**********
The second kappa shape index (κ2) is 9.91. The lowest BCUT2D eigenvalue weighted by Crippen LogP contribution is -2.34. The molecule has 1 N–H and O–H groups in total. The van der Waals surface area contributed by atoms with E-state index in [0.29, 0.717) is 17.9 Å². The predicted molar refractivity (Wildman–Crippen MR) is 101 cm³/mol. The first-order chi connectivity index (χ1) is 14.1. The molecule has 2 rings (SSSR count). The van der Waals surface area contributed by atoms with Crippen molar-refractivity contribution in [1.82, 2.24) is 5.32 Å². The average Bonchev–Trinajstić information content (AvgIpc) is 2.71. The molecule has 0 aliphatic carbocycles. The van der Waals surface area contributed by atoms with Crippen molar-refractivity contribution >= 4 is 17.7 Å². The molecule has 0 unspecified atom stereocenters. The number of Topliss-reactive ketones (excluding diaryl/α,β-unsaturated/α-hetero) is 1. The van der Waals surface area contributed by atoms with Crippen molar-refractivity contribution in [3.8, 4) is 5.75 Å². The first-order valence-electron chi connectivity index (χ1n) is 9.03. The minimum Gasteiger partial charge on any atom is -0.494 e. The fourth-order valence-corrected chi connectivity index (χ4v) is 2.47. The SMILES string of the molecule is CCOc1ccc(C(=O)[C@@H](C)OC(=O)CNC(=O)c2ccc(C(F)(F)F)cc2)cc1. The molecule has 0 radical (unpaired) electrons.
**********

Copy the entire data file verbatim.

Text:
The second kappa shape index (κ2) is 9.91. The lowest BCUT2D eigenvalue weighted by Crippen LogP contribution is -2.34. The molecule has 1 N–H and O–H groups in total. The van der Waals surface area contributed by atoms with E-state index in [0.29, 0.717) is 17.9 Å². The predicted molar refractivity (Wildman–Crippen MR) is 101 cm³/mol. The first-order chi connectivity index (χ1) is 14.1. The molecule has 2 rings (SSSR count). The van der Waals surface area contributed by atoms with Crippen molar-refractivity contribution in [1.82, 2.24) is 5.32 Å². The average Bonchev–Trinajstić information content (AvgIpc) is 2.71. The molecule has 0 aliphatic carbocycles. The van der Waals surface area contributed by atoms with Crippen molar-refractivity contribution >= 4 is 17.7 Å². The molecule has 0 unspecified atom stereocenters. The number of Topliss-reactive ketones (excluding diaryl/α,β-unsaturated/α-hetero) is 1. The van der Waals surface area contributed by atoms with Crippen molar-refractivity contribution in [3.8, 4) is 5.75 Å². The first-order valence-electron chi connectivity index (χ1n) is 9.03. The minimum Gasteiger partial charge on any atom is -0.494 e. The fourth-order valence-corrected chi connectivity index (χ4v) is 2.47. The SMILES string of the molecule is CCOc1ccc(C(=O)[C@@H](C)OC(=O)CNC(=O)c2ccc(C(F)(F)F)cc2)cc1. The molecule has 0 radical (unpaired) electrons.